Posted by: Loren Coleman on October 27th, 2010
The research team was working on a survey of gibbons in the former Burma, what today is northeastern Myanmar, in early 2010 when villagers told them about a monkey with an odd nose and prominent lips. Based on the descriptions, the researchers wondered if the locals were seeing snub-nosed monkeys, threatened primates previously found only in China and Vietnam. The team were told by locals that the monkeys aren’t hard to find at all. You just have to wait for it to rain.
The new species, a previously unknown type of snub-nosed monkey dubbed Rhinopithecus strykeri, has a nose so upturned that the animals sneeze loudly when it rains. To avoid inhaling water, the monkeys supposedly sit with their heads tucked between their knees on drizzly days, according to local hunters.
The news of the new monkey is being broadcast around the world, after being reported on October 26th, in the American Journal of Primatology. The find was made by biologists from the Myanmar Biodiversity and Nature Conservation Association and primatologists from Fauna and Flora International and the People Resources and Biodiversity Foundation. (The Fauna and Flora International is the group supporting serious research in pursuit of evidence of Orang Pendek in Sumatra.)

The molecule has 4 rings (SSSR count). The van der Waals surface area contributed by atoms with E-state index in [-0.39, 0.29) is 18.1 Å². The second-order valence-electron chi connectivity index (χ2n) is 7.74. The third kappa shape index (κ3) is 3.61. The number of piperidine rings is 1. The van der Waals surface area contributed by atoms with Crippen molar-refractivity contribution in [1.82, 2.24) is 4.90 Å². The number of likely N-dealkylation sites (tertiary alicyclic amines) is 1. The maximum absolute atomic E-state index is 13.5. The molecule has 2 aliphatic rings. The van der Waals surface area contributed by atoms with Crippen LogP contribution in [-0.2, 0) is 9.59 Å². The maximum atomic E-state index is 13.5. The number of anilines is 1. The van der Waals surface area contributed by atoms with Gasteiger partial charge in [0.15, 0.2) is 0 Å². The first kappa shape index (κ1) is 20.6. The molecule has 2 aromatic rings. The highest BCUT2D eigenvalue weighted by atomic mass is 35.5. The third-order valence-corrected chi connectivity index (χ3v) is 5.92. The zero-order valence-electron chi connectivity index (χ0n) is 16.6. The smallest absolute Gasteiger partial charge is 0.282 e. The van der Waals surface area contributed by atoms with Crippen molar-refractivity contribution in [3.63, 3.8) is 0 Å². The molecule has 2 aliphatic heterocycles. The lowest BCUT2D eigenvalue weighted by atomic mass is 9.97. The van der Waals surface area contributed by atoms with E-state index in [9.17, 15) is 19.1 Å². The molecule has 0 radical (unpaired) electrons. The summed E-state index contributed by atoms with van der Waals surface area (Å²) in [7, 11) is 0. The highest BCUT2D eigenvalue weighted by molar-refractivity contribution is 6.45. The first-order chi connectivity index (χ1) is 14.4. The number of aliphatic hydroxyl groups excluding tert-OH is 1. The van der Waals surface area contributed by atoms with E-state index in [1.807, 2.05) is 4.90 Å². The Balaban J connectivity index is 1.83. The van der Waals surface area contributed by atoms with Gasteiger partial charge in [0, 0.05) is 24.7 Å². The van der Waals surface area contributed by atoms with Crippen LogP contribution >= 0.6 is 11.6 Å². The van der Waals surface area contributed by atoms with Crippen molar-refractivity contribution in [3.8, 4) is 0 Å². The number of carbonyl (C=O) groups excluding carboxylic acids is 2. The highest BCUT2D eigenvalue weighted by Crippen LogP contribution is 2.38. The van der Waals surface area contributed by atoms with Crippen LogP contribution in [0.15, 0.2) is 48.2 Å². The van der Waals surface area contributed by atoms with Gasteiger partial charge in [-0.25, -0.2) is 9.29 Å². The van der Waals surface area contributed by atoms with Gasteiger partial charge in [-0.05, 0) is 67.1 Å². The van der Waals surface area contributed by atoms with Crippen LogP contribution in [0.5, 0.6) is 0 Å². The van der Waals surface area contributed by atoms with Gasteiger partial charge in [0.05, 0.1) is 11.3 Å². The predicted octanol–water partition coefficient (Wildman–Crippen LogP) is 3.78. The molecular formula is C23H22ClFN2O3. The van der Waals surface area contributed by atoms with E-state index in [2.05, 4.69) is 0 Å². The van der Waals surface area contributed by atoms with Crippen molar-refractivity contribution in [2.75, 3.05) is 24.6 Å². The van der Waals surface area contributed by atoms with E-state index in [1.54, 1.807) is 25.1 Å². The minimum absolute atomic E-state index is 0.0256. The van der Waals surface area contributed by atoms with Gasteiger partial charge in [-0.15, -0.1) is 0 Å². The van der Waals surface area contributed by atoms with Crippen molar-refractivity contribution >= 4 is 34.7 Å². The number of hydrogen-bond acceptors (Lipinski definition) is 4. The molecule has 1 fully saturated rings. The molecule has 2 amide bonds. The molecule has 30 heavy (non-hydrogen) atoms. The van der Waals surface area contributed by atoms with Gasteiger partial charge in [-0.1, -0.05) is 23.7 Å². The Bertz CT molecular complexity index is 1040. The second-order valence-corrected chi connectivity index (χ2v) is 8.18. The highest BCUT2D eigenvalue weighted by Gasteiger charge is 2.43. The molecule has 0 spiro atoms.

Loren Coleman is one of the world’s leading cryptozoologists, some say “the” leading. Certainly, he is acknowledged as the current living American researcher and writer who has most popularized cryptozoology in the late 20th and early 21st centuries. Starting his fieldwork and investigations in 1960, after traveling and trekking extensively in pursuit of cryptozoological mysteries, Coleman began writing to share his experiences in 1969. An honorary member of Ivan T. Sanderson’s Society for the Investigation of the Unexplained in the 1970s, Coleman has been bestowed with similar honorary memberships of the North Idaho College Cryptozoology Club in 1983, and in subsequent years, that of the British Columbia Scientific Cryptozoology Club, CryptoSafari International, and other international organizations. He was also a Life Member and Benefactor of the International Society of Cryptozoology (now-defunct). Loren Coleman’s daily blog, as a member of the Cryptomundo Team, served as an ongoing avenue of communication for the ever-growing body of cryptozoo news from 2005 through 2013.